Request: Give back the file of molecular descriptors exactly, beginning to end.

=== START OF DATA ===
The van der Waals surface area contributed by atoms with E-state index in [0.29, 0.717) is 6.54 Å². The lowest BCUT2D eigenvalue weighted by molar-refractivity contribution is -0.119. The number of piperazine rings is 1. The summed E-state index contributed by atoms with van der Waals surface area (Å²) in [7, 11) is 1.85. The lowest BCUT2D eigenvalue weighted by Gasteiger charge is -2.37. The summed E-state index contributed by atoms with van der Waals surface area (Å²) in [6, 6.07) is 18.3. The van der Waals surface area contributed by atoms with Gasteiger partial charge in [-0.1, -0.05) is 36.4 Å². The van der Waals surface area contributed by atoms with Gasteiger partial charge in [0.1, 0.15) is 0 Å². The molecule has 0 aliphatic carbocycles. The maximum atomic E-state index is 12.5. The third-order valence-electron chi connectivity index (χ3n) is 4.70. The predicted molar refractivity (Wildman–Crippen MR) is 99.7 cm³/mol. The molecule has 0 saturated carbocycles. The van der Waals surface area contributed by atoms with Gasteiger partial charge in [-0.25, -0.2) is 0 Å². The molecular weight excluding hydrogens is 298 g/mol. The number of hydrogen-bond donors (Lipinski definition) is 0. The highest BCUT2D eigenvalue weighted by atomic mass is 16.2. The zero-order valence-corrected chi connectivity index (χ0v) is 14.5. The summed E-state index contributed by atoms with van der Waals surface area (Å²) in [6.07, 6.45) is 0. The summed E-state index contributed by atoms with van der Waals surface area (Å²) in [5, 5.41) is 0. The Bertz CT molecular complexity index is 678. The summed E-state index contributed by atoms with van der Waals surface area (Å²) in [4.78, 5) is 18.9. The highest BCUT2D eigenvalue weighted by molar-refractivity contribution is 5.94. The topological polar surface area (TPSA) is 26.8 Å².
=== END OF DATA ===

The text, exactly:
The van der Waals surface area contributed by atoms with E-state index in [0.29, 0.717) is 6.54 Å². The lowest BCUT2D eigenvalue weighted by molar-refractivity contribution is -0.119. The number of piperazine rings is 1. The summed E-state index contributed by atoms with van der Waals surface area (Å²) in [7, 11) is 1.85. The lowest BCUT2D eigenvalue weighted by Gasteiger charge is -2.37. The summed E-state index contributed by atoms with van der Waals surface area (Å²) in [6, 6.07) is 18.3. The van der Waals surface area contributed by atoms with Gasteiger partial charge in [-0.1, -0.05) is 36.4 Å². The van der Waals surface area contributed by atoms with Gasteiger partial charge in [0.1, 0.15) is 0 Å². The molecule has 0 aliphatic carbocycles. The maximum atomic E-state index is 12.5. The third-order valence-electron chi connectivity index (χ3n) is 4.70. The predicted molar refractivity (Wildman–Crippen MR) is 99.7 cm³/mol. The molecule has 0 saturated carbocycles. The van der Waals surface area contributed by atoms with Gasteiger partial charge in [-0.25, -0.2) is 0 Å². The molecular weight excluding hydrogens is 298 g/mol. The number of hydrogen-bond donors (Lipinski definition) is 0. The highest BCUT2D eigenvalue weighted by atomic mass is 16.2. The zero-order valence-corrected chi connectivity index (χ0v) is 14.5. The summed E-state index contributed by atoms with van der Waals surface area (Å²) in [6.07, 6.45) is 0. The summed E-state index contributed by atoms with van der Waals surface area (Å²) in [5, 5.41) is 0. The Bertz CT molecular complexity index is 678. The summed E-state index contributed by atoms with van der Waals surface area (Å²) in [4.78, 5) is 18.9. The highest BCUT2D eigenvalue weighted by molar-refractivity contribution is 5.94. The topological polar surface area (TPSA) is 26.8 Å².